Gene expression changes during murine postnatal brain development
1 Department of Gene Expression and Development, The Roslin Instituite, Roslin, Midlothian EH25 9PS, UK
2 Department of Biochemistry, Neuropathogenesis Unit, The Institute of Animal Health, West Mains Rd, Edinburgh EH9 3JF, UK
Genome Biology 2000, 1:research0005-research0005.11 doi:10.1186/gb-2000-1-3-research0005Published: 1 September 2000
For most vertebrate organs and tissues, the majority of development occurs during embryogenesis, and postnatal changes are primarily concerned with growth. The central nervous system is unusual in that a considerable amount of morphological development, cell differentiation and acquisition of function, takes place during postnatal development. As yet, the molecular mechanisms underlying these complex developmental processes are not well understood. In order to identify markers for these developmental processes, we have analyzed the expression profiles, during postnatal murine brain development, of approximately 25,000 transcripts. This analysis, performed at day 1, day 10, day 20 and day 42 of postnatal development, identified a large number of developmentally regulated genes which we have assigned into three broad expression categories.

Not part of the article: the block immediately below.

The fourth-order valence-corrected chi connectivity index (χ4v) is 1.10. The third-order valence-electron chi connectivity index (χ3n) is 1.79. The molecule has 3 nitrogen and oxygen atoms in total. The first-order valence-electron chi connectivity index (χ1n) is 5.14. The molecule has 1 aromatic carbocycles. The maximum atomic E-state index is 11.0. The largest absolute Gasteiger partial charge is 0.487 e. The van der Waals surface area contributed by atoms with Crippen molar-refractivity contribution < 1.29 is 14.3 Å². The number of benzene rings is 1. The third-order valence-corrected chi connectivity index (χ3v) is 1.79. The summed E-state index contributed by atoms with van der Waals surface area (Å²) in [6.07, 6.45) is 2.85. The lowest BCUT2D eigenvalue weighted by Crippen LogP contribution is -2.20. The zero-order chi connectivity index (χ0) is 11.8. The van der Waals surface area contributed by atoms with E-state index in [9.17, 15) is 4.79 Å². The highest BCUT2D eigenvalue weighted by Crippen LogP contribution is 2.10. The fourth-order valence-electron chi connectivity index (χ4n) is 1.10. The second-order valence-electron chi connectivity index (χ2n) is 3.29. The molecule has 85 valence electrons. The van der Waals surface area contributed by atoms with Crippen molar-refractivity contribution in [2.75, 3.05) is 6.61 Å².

Expression levels at four timepoints during postnatal murine brain development were established for approximately 25,000 gene transcripts. Approximately 1% of the genes examined displayed a developmentally regulated pattern of expression and we provide all the necessary information required to easily obtain molecular markers for a subset of these developmentally regulated transcripts. Of this subset, 61 showed increasing expression during development, 61 showed decreasing expression during development, and 9 exhibited a peak of expression during this period.
A small percentage of the genes expressed in the postnatal developing brain show changes in expression level during the newborn to adult phase of development. It is likely that these developmentally regulated transcripts represent molecular markers for the complex developmental process occurring in the postnatal brain.